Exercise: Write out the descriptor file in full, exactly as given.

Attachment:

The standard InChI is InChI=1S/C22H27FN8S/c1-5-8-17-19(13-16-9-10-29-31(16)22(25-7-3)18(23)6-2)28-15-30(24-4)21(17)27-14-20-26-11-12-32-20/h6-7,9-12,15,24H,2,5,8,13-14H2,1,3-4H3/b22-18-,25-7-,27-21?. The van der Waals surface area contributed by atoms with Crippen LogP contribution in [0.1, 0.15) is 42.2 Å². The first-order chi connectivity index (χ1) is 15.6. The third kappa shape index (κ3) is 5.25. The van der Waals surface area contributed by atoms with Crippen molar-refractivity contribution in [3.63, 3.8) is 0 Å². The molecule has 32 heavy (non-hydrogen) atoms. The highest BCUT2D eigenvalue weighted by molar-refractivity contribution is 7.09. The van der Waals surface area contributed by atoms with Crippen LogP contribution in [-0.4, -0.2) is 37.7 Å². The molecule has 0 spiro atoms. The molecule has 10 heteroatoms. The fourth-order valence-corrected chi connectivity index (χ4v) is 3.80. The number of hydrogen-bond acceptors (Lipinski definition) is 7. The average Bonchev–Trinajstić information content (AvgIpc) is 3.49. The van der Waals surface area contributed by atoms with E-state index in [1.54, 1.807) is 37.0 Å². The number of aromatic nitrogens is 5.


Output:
The standard InChI is InChI=1S/C22H27FN8S/c1-5-8-17-19(13-16-9-10-29-31(16)22(25-7-3)18(23)6-2)28-15-30(24-4)21(17)27-14-20-26-11-12-32-20/h6-7,9-12,15,24H,2,5,8,13-14H2,1,3-4H3/b22-18-,25-7-,27-21?. The van der Waals surface area contributed by atoms with Crippen LogP contribution in [0.1, 0.15) is 42.2 Å². The first-order chi connectivity index (χ1) is 15.6. The third kappa shape index (κ3) is 5.25. The van der Waals surface area contributed by atoms with Crippen molar-refractivity contribution in [3.63, 3.8) is 0 Å². The molecule has 32 heavy (non-hydrogen) atoms. The highest BCUT2D eigenvalue weighted by molar-refractivity contribution is 7.09. The van der Waals surface area contributed by atoms with Crippen LogP contribution in [-0.4, -0.2) is 37.7 Å². The molecule has 0 spiro atoms. The molecule has 10 heteroatoms. The fourth-order valence-corrected chi connectivity index (χ4v) is 3.80. The number of hydrogen-bond acceptors (Lipinski definition) is 7. The average Bonchev–Trinajstić information content (AvgIpc) is 3.49. The van der Waals surface area contributed by atoms with E-state index in [1.54, 1.807) is 37.0 Å². The number of aromatic nitrogens is 5.